After earlier hearing about Air Chief Marshall Park, the hands-on manager and coordinator of the battle, it was time to move on to learn about its grand architect – Air Chief Marshall Sir Hugh Dowding who was the subject of the next stand. Fittingly delivered outside St Clement Danes by Sqn Ldr Kev Merrison in the shadow of the statue of ‘Stuffy’ Dowding himself, the stand showed how Dowding’s inspirational yet solitary leadership was the rock on which fighter command was based. Often the subject of debate and criticism, Dowding’s management of the RAF, specifically those under the umbrella of Fighter Command with it’s limited resources, the preparation of air defenses, and the introduction and development of new technologies such as radar, led to the decisive victory in which so much was owed by so many to so few. As the team heard about the trials that Dowding faced, managing huge commitments in the face of huge public pressure with limited resources and finance they were able to draw many similarities with the modern military and challenges that we see today.
Hearing about Dowding in the shadow of St Clement Danes made the next part of the tour even more poignant, a visit of the church itself. Just standing in St Clement Danes, one cannot help but be transported back in time. While soaking up the atmosphere of the squadron and command crests, the stories within the windows and the Books of Remembrance, Fg Off Laura Price delivered an insightful stand on Sir Archibald McIndoe, a brilliant plastic surgeon who treated and rehabilitated burn victims including many RAF aircrew. It was his patients that formed the well known ‘Guinea Pig Club.’
The final leg of the tour led Spt Wg down to Victoria Embankment to the Battle of Britain Memorial. The monument depicts aspects of the air battle and bears the names of the men and woman who were involved both in the air and on the ground. The last stand, given by Fg Off Mark Warburton told us of one of the most famous RAF pilots of all time, Gp Capt Douglas Bader. A few wonderful stories and some fascinating facts about the larger-than-life Battle of Britain pilot was a fitting end to an informative, reflective and fascinating tour of wartime London.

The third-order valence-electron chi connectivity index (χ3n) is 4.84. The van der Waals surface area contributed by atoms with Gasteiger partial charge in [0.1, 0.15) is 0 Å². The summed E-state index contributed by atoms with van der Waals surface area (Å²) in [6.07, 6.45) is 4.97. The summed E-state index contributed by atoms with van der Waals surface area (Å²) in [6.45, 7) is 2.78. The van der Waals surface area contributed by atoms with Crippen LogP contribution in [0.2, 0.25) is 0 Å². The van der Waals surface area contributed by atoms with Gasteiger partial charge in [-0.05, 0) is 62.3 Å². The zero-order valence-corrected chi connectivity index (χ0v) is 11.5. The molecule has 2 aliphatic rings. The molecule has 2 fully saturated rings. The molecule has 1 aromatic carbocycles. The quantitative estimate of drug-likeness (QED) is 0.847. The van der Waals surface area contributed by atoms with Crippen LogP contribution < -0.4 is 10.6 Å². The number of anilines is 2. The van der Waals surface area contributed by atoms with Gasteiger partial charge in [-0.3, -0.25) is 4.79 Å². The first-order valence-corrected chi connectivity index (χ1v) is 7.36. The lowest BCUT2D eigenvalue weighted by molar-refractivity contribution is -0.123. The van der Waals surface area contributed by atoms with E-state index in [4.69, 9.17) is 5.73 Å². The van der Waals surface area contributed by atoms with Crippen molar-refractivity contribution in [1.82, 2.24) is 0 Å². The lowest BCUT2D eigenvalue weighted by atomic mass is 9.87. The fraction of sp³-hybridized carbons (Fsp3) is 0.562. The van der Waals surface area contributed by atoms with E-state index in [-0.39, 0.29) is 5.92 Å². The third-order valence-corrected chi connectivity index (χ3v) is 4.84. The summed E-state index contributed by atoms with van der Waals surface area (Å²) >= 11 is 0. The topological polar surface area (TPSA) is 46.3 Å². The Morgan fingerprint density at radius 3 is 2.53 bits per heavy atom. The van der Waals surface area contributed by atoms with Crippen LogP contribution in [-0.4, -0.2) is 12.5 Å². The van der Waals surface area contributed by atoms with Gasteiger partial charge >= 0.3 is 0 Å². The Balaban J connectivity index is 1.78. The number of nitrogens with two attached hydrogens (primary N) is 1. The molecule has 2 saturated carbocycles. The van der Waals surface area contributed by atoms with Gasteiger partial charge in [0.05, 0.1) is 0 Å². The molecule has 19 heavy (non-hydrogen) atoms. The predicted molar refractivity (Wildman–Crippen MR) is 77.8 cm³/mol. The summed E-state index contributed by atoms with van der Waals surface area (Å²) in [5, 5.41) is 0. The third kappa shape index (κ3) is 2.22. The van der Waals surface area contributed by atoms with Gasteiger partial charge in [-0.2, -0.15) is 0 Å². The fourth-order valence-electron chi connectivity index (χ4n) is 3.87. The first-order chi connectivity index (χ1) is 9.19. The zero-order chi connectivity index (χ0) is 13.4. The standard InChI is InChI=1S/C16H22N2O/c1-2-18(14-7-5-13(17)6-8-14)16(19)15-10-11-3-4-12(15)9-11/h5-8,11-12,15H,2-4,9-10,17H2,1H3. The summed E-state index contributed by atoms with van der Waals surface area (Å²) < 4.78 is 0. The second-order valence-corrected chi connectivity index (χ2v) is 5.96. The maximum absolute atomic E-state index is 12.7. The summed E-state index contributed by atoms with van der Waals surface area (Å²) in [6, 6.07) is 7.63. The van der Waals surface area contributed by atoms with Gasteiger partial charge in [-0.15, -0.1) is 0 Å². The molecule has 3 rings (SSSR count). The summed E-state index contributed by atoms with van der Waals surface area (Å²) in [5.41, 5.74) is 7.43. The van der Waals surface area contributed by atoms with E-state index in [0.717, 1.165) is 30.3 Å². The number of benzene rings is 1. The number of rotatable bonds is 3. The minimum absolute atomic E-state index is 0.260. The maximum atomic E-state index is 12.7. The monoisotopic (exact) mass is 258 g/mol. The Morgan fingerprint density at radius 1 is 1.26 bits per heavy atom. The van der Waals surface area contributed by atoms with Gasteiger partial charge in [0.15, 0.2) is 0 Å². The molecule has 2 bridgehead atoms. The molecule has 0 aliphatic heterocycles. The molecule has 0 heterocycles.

The staff ride around the parts of London that influenced the course of the war, both for the RAF and Britain as a whole, showed that despite a different era and circumstances, many parallels can be drawn with today and lessons that were learnt 70 years ago can continue to be applied. These lessons can contribute to a more effective, reasoned and successful future with their application in leading tomorrow’s forces. The day reminded the team that as they stood next to the Thames reading the names of those RAF personnel emblazoned upon the masonry of the Battle of Britain Memorial, it was those names that allowed them to learn the lessons and apply them to the future – names that will always stand proud as a testament to those brave personnel from all nations that led to our finest hour.